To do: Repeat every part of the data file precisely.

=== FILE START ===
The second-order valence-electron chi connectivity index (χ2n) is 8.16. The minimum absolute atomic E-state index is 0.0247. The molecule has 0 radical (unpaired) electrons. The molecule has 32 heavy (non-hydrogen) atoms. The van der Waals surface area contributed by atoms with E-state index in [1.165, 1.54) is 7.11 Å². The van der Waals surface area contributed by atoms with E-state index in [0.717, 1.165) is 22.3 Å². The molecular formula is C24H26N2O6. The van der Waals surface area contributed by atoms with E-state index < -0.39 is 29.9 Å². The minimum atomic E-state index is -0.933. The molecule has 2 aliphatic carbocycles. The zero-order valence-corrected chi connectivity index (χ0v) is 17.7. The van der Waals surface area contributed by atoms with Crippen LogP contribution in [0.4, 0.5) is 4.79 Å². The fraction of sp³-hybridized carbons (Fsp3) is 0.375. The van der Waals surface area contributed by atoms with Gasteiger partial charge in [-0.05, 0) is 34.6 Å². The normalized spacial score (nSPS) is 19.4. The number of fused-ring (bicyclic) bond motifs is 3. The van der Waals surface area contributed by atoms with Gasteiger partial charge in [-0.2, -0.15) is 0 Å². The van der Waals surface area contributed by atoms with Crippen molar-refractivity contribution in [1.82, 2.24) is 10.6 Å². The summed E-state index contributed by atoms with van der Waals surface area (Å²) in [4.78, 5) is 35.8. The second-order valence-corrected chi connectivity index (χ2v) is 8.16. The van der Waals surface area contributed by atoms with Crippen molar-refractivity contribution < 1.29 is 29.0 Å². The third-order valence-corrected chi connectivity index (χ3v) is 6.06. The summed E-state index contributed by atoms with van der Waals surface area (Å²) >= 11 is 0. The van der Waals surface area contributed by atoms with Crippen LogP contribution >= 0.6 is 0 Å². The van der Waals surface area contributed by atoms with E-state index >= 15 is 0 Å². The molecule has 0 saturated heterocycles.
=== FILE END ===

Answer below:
The second-order valence-electron chi connectivity index (χ2n) is 8.16. The minimum absolute atomic E-state index is 0.0247. The molecule has 0 radical (unpaired) electrons. The molecule has 32 heavy (non-hydrogen) atoms. The van der Waals surface area contributed by atoms with E-state index in [1.165, 1.54) is 7.11 Å². The van der Waals surface area contributed by atoms with E-state index in [0.717, 1.165) is 22.3 Å². The molecular formula is C24H26N2O6. The van der Waals surface area contributed by atoms with E-state index < -0.39 is 29.9 Å². The minimum atomic E-state index is -0.933. The molecule has 2 aliphatic carbocycles. The zero-order valence-corrected chi connectivity index (χ0v) is 17.7. The van der Waals surface area contributed by atoms with Crippen LogP contribution in [0.4, 0.5) is 4.79 Å². The fraction of sp³-hybridized carbons (Fsp3) is 0.375. The van der Waals surface area contributed by atoms with Gasteiger partial charge in [-0.05, 0) is 34.6 Å². The normalized spacial score (nSPS) is 19.4. The number of fused-ring (bicyclic) bond motifs is 3. The van der Waals surface area contributed by atoms with Gasteiger partial charge in [-0.2, -0.15) is 0 Å². The van der Waals surface area contributed by atoms with Crippen molar-refractivity contribution in [1.82, 2.24) is 10.6 Å². The summed E-state index contributed by atoms with van der Waals surface area (Å²) in [4.78, 5) is 35.8. The second-order valence-corrected chi connectivity index (χ2v) is 8.16. The van der Waals surface area contributed by atoms with Crippen molar-refractivity contribution < 1.29 is 29.0 Å². The third-order valence-corrected chi connectivity index (χ3v) is 6.06. The summed E-state index contributed by atoms with van der Waals surface area (Å²) >= 11 is 0. The van der Waals surface area contributed by atoms with Crippen LogP contribution >= 0.6 is 0 Å². The van der Waals surface area contributed by atoms with E-state index >= 15 is 0 Å². The molecule has 0 saturated heterocycles.